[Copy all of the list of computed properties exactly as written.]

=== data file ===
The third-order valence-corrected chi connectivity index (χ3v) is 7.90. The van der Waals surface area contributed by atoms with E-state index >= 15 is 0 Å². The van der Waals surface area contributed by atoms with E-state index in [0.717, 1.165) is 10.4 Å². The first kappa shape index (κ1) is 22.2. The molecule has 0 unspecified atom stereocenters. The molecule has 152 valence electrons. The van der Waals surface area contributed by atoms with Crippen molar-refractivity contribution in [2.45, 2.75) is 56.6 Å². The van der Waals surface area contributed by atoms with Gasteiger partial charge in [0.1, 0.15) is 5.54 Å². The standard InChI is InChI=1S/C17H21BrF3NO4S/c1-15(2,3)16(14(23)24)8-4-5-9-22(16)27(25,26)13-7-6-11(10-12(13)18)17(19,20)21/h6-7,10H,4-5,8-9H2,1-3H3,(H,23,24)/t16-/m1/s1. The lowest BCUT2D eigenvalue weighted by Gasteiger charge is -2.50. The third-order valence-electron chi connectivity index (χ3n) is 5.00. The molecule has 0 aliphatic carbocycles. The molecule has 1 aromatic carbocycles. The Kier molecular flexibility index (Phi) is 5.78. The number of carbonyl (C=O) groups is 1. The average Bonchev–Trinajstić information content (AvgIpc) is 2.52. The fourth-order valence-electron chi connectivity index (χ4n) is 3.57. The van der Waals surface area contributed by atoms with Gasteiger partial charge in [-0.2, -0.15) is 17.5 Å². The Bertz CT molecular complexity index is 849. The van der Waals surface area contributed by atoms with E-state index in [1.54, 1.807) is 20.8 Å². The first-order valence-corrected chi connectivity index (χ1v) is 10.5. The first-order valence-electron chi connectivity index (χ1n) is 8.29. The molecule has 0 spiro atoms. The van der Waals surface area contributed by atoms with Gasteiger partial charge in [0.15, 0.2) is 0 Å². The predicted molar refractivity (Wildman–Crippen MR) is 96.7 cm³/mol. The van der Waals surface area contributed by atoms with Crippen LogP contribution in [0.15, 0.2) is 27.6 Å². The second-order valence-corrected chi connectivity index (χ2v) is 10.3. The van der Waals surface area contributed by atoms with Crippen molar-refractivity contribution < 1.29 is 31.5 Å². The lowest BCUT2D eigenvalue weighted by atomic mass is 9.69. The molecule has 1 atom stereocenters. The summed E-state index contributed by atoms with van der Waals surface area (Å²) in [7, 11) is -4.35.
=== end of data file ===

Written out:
The third-order valence-corrected chi connectivity index (χ3v) is 7.90. The van der Waals surface area contributed by atoms with E-state index >= 15 is 0 Å². The van der Waals surface area contributed by atoms with E-state index in [0.717, 1.165) is 10.4 Å². The first kappa shape index (κ1) is 22.2. The molecule has 0 unspecified atom stereocenters. The molecule has 152 valence electrons. The van der Waals surface area contributed by atoms with Crippen molar-refractivity contribution in [2.45, 2.75) is 56.6 Å². The van der Waals surface area contributed by atoms with Gasteiger partial charge in [0.1, 0.15) is 5.54 Å². The standard InChI is InChI=1S/C17H21BrF3NO4S/c1-15(2,3)16(14(23)24)8-4-5-9-22(16)27(25,26)13-7-6-11(10-12(13)18)17(19,20)21/h6-7,10H,4-5,8-9H2,1-3H3,(H,23,24)/t16-/m1/s1. The lowest BCUT2D eigenvalue weighted by Gasteiger charge is -2.50. The third-order valence-electron chi connectivity index (χ3n) is 5.00. The molecule has 0 aliphatic carbocycles. The molecule has 1 aromatic carbocycles. The Kier molecular flexibility index (Phi) is 5.78. The number of carbonyl (C=O) groups is 1. The average Bonchev–Trinajstić information content (AvgIpc) is 2.52. The fourth-order valence-electron chi connectivity index (χ4n) is 3.57. The van der Waals surface area contributed by atoms with Gasteiger partial charge in [-0.2, -0.15) is 17.5 Å². The Bertz CT molecular complexity index is 849. The van der Waals surface area contributed by atoms with E-state index in [1.54, 1.807) is 20.8 Å². The first-order valence-corrected chi connectivity index (χ1v) is 10.5. The first-order valence-electron chi connectivity index (χ1n) is 8.29. The molecule has 0 spiro atoms. The van der Waals surface area contributed by atoms with Gasteiger partial charge in [0.15, 0.2) is 0 Å². The predicted molar refractivity (Wildman–Crippen MR) is 96.7 cm³/mol. The van der Waals surface area contributed by atoms with Crippen LogP contribution in [0.15, 0.2) is 27.6 Å². The second-order valence-corrected chi connectivity index (χ2v) is 10.3. The van der Waals surface area contributed by atoms with Crippen molar-refractivity contribution < 1.29 is 31.5 Å². The lowest BCUT2D eigenvalue weighted by atomic mass is 9.69. The molecule has 1 atom stereocenters. The summed E-state index contributed by atoms with van der Waals surface area (Å²) in [7, 11) is -4.35.